Bathrooms are a case study of courtesy

The  morning after I moved into my first college dorm I got up and walked out of my room and into the community bathroom. Still in a stupor I moved up to the urinal and stepped in something cold. I looked down blinking to clear my eyes and saw my feet sitting in a pool of yellow liquid. Welcome to college. It was the FIRST DAY and there were pools of pee under the urinals, sprayed on the seat and around every toilet and a rather unsavory odor. Don’t get me wrong, up to that point in my life I’m sure I sprayed my fair share of toilets, but I was appalled! It was even worse when I realize that the person cleaning the bathroom was a woman (gratefully, she used a garden house for the floors).

I bought flip flops that day. I also had a dilemma. Those pools of pee were HUGE and I didn’t want to track it all over the bathroom and down the hall. The toilets were better, but not by much. I decided I didn’t want to be part of the PAOT (peeing all over toilets) epidemic.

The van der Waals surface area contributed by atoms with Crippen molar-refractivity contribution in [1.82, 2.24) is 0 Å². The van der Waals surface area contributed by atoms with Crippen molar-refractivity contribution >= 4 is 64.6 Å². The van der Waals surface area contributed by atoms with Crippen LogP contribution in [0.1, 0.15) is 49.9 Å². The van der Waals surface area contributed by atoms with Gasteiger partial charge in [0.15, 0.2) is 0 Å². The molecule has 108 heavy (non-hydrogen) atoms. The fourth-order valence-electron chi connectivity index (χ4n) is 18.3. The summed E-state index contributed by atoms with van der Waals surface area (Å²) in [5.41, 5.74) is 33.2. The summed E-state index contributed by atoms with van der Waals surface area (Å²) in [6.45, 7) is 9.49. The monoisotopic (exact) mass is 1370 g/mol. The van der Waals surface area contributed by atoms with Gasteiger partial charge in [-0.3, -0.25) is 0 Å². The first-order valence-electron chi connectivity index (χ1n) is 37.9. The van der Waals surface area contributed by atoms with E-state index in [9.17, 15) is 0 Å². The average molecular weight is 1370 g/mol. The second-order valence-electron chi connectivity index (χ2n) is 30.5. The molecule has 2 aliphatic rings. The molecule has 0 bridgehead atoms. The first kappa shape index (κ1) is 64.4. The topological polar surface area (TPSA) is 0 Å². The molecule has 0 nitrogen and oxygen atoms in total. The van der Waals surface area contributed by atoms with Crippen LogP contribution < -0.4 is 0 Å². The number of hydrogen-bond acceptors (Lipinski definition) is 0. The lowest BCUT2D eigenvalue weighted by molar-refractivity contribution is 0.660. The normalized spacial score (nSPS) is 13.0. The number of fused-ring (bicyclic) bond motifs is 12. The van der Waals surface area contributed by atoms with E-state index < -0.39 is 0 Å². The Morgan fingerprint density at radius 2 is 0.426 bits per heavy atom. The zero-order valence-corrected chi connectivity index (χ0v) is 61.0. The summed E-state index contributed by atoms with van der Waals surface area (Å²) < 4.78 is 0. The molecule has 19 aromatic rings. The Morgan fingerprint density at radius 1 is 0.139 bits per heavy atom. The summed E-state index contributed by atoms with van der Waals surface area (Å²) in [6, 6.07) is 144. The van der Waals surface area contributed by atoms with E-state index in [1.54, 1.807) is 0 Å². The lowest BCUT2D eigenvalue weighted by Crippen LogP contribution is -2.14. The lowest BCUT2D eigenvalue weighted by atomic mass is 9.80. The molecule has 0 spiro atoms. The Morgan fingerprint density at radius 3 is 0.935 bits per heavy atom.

The Root of the Problem
Have you ever sat down on a toilet only to feel something cold and wet? You hope it’s clean water flung off of someone’s recently washed hands, but that’s really just wishful thinking if you have a boy in the house. That’s right. You just sat in pee, and it wasn’t even yours. If you’re constantly surprised by this, it’s your lucky day, I’m here to offer enlightenment.

How does this happen? Is it carelessness? For urinals yes, but for toilets the problem is standing while you pee. Even if you’re a sharpshooter and hit the center of the toilet bowl there are two problems: little bits of pee that fly off the stream and the splash when it hits the water in the toilet bowl. Not only that, if you get a kink in your hose it’s going to spray all over on accident (don’t lie dude, it’s happened to everyone once or twice).

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